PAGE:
Feb 11/2010 Fishing flags[1]

As most of you are probably aware, the SqueakSource server has been a little unstable over the last few weeks. To add insult to injury, the GemStone data center went down for several hours last week, as well. With GemSource offline, it isn’t possible to bootstrap Metacello. During the email exchange on the Pharo mailing list, it came up that as of Metacello 1.0-beta.25, I had started maintaining an alternate repository that could be used if GemSource was unavailable (some manual assembly required).

With the 1.0-beta.27 release, the Metacello bootstrap process automagically uses the secondary repository (http://www.squeaksource.com/metacello) if the primary repository (http://seaside.gemstone.com/ss/metacello) is not available. That means that as long as either SqueakSource or GemSource is online, you will be able to bootstrap Metacello.

Redundant Repositories

The 1.0-beta.27 release goes beyond bootstrapping Metacello. A couple features were added (or bugs fixed if you are so inclined) that make it possible for you to leverage redundant repositories in your own Metacello project.

  1. Secondary repository.
  2. Copy mcz files to secondary repository.
  3. Add secondary repository to baseline spec.
  4. Project reference with secondary repository.

Secondary Repository

First you need to create Monticello projects on a second server. This is probably the toughest problem since there aren’t that many public SqueakSource repositories out there. Within GemStone we have plans to create an additional, public GemSource repository, but those plans haven’t materialized yet. Perhaps the instability of the SqueakSource server may spur the creation of additional public repositories.

Copy mcz files to secondary repository

Second, you need to arrange to copy your mcz files to the secondary repository whenever you release a new version of your configuration. I’ve published the script that I use for copying Metacello mcz files to http://www.squeaksource.com/metacello. The script can be modified for use in your own project.

Add secondary repository to baseline spec

Third, you need to create a baseline version that references the secondary repository. As an example, I’m adding a secondary repository to the configuration of Gofer by copying the spec for 1.0-baseline which looks like the following:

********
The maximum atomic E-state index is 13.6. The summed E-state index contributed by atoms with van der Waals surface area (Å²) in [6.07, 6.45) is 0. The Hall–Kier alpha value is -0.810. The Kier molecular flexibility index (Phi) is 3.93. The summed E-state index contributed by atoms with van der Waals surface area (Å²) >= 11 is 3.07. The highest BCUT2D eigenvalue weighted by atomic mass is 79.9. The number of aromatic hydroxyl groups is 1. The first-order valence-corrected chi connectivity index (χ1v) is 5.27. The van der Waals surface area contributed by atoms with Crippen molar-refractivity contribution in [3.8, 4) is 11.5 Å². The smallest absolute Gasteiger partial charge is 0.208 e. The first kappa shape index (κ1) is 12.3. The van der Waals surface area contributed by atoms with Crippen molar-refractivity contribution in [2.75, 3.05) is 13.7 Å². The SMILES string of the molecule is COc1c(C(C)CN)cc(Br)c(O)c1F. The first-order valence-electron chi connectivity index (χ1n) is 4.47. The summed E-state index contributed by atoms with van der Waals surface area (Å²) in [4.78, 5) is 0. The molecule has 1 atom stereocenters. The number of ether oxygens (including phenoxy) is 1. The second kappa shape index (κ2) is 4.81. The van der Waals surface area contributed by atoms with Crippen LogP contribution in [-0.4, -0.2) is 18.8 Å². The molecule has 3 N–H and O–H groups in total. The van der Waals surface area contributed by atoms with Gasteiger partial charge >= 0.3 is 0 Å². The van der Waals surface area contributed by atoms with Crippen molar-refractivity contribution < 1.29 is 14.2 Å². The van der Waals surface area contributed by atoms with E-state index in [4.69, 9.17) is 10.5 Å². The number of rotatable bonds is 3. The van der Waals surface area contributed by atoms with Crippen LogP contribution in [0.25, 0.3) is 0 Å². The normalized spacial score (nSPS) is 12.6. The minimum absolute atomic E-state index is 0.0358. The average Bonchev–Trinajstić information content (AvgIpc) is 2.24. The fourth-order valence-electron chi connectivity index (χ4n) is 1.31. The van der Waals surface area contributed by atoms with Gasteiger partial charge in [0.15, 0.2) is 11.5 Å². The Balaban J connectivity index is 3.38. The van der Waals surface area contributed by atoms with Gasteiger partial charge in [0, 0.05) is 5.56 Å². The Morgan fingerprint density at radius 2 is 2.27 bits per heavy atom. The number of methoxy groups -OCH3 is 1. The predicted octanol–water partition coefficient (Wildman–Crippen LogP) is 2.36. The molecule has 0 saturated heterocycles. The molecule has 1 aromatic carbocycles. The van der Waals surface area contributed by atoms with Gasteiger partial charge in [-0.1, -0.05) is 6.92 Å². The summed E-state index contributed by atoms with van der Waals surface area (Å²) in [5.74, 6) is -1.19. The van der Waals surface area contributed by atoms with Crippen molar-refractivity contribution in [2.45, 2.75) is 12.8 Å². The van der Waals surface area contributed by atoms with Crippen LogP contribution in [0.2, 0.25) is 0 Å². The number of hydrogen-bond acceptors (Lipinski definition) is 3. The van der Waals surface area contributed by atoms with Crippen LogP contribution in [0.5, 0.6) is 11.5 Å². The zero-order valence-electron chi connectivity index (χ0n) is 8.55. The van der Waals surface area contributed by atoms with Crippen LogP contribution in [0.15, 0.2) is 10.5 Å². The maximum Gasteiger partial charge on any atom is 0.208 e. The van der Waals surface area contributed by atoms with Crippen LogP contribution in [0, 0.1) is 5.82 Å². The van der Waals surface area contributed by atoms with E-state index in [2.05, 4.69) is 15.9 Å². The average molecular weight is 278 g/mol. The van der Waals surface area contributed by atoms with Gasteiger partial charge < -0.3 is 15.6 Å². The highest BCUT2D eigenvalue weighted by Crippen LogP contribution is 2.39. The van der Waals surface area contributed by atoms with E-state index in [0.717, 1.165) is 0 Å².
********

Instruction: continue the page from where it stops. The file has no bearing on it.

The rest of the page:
baseline100: spec
  <version: '1.0-baseline'>
  spec for: #common do: [
    spec blessing: #baseline.
    spec repository: 'http://seaside.gemstone.com/ss/metacello'.
    spec
      package: 'Gofer-Core';
      package: 'Gofer-Tests' with: [ spec requires: 'Gofer-Core' ].
    spec
      group: 'default' with: #('Core');
      group: 'Core' with: #('Gofer-Core');
      group: 'Tests' with: #('Gofer-Tests'). ].

to the 1.0.2.1-baseline and then adding a secondary repository for Gofer (http://www.squeaksource.com/metacello):

baseline1021: spec
  <version: '1.0.2.1-baseline'>
  spec for: #common do: [
    spec blessing: #baseline.
    spec
      repository: 'http://seaside.gemstone.com/ss/metacello';
      repository: 'http://www.squeaksource.com/metacello'.
    spec
      package: 'Gofer-Core';
      package: 'Gofer-Tests' with: [ spec requires: 'Gofer-Core' ].
    spec
      group: 'default' with: #('Core');
      group: 'Core' with: #('Gofer-Core');
      group: 'Tests' with: #('Gofer-Tests'). ].

Yep, that’s all it takes …

Project reference with secondary repository

Finally, if you want to reference a project where the configuration is saved in a primary and secondary repository (in this case, http://www.squeaksource.com/MetacelloRepository and http://seaside.gemstone.com/ss/metacello) then you can do something like the following:

spec project: 'Gofer Core' with: [
  spec
    className: 'ConfigurationOfGofer';
    repository: 'http://www.squeaksource.com/MetacelloRepository';
    repository: 'http://seaside.gemstone.com/ss/metacello'. ].

—–
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